Today, we have another one of those agricultural parables.
Last week, we had one about good soil, about seeds being thrown out as many would consider kind of foolishly. Some landing on a rocky path to be ate by birds; some falling in shallow soil, where they grow quickly but are easily uprooted; And others that fall among weeds and thorns, and they grow but are choked out by the worries and concerns of the world.
Today, we have the one of the wheat and the weeds.
I am not good at growing plants. If it doesn’t make noise, I tend to forget to take care of it. But, I do know that you don’t usually want to let weeds hang out in our garden. And yet, that is precisely what we have in our parable today.
Why wouldn’t it be easy to identify what these weeds are in comparison to wheat?
There seems to be a question about how to remove it without taking the good wheat along with it.
In Jesus’ time, there was a common practice of revenge which was to take seeds for darnel which is a weed, a poisonous weed, that looks like wheat. The common practice of revenge in that day was to planet these bad seeds among the good seeds of your enemy so that when the wheat started growing, the weeds would be growing right along side. It was challenging to tell the difference.
I don’t think that is too hard of a concept for us to get in our time and in our place.
We live in a world that is perhaps more polarized then it as been, if ever, but at least in recent decades. Part of our human nature and desire is to try to separate ourselves from one another, to be more focused on the wrong or evil or sin of others rather than looking within ourselves.
This week at Vacation Bible School (VBS), we talked about turning away from God.
God is always present, but sometimes we turn away. That is sin.
We also talked about how sometimes we do thing we know in word, or in action, or even in our thoughts that would disappoint God. That is sin.
Sometimes we are curved in on ourselves, thinking only about our own wants and desires. That is sin.
These grow within our world and in us personally next to the good things like patience, love, compassion, mercy, and service. They co-exist together.
This week there was a post on Facebook that I saw, which amused me and illustrated how sometimes we get fixated on the weeds instead of the wheat.
A woman came to her pastor and tells her pastor that she wants to quit the church. (Now, any pastor that hears that is going to ask the question “why”.) This woman said “well, so-and-so, she is a gossiper. And so-and-so, they’re a hypocrite. And I see people not really paying attention to you when you are preaching. And I see people on their cellphones. And I just have to be somewhere that is not happening.”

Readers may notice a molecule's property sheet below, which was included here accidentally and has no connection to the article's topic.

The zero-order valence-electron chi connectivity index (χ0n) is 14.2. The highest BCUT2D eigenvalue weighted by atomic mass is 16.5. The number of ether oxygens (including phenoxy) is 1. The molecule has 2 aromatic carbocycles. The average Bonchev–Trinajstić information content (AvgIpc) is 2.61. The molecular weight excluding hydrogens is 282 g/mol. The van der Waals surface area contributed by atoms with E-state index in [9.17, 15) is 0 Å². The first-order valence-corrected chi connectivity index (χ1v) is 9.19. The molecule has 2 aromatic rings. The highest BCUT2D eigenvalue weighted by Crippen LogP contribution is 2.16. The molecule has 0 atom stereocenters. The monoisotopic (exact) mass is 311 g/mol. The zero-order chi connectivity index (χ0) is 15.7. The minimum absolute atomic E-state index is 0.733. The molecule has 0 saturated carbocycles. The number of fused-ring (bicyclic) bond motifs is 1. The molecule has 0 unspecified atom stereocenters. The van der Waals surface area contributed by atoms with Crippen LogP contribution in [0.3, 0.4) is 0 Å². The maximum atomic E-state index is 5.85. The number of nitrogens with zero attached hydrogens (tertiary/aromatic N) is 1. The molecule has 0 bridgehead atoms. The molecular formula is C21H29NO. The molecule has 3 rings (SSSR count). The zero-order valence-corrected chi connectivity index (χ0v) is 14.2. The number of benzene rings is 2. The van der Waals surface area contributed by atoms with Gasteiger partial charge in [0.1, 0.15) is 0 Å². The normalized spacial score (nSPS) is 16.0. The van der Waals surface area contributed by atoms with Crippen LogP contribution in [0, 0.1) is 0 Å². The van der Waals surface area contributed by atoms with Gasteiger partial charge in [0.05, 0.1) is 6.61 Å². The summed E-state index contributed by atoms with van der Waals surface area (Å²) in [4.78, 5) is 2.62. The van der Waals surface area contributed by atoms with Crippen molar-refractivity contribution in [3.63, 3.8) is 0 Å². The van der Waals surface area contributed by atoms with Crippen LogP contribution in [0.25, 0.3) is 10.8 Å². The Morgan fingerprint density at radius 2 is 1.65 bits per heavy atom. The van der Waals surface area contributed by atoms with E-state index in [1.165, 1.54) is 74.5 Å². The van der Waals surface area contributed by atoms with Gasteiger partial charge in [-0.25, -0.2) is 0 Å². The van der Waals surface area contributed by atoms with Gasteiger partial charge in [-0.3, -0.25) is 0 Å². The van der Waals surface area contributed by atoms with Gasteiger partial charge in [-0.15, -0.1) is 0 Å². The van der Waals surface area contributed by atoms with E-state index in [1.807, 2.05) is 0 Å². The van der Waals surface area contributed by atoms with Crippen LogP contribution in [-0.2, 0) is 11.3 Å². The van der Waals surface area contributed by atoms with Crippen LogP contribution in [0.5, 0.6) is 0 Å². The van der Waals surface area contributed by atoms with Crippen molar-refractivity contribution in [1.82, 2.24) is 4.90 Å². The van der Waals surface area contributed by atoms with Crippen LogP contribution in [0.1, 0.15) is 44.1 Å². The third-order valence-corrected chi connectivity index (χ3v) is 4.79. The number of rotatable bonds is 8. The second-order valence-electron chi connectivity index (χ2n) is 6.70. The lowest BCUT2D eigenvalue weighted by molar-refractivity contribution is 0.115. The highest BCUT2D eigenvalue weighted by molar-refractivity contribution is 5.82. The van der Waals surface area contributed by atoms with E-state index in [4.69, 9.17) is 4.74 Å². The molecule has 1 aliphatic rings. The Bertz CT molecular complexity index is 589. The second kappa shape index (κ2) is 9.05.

The pastor says “I encourage you to take this (full) glass of water. Walk around the church building three times without losing any drops and if you do that, come back to me and you can leave the church.”
She does this. She walks around the building three times with this cup of water.
And when she gets back to the pastor’s office, the pastor asked:
“Did you notice anybody gossiping”?
“Did you notice anybody being a hypocrite?”
“Did you notice anybody not paying attention?”
“Did you notice anybody on their cellphones?”
“Why do you think that is?”
She kind of stared at the pastor.
The pastor said “because you were so focused on that glass of water that you didn’t notice what those around you were doing. So should your life of faith, your focus on Christ”, that you won’t notice ‘those weeds’ per se.
I thought it was an interesting take on community and life together. Often we want to be the ones to determine who is the wheat and who is the weeds. And to be honest, we’ll always gonna consider ourselves to be the wheat. ALWAYS.
There is another saying I have seen on Facebook over time that “We should be so busy loving one another that we don’t have time to hate”.
Or there is a sign in my office, a quote from Ghandi, that says “You Must Be the Change You Want to See in the World”.
Or to get a little more down-home “Mind your own biscuits and life will be gravy”
We have all heard these phrases.
We have all heard these stories.
And yet, part of our human nature, our sinfulness, is to continue to want to sort out who is “good” and who is “bad”.
Jesus is saying “leave that job for me and our Father at the end of the days. Leave that for us. That is NOT your job.”
Our job isn’t to pull the weeds and to separate the wheat from the weeds.
What is our job?
It is to sow good seeds of grace, to proclaim the Word, to act with compassion and mercy, and to love and to serve. Those are the seeds we are called to sow and other than that leave it to God.
Scripture: Matthew 13: 24-30, 36-43
Originally Preached on 2017 July 23 at Gloria Dei (Kelso, WA).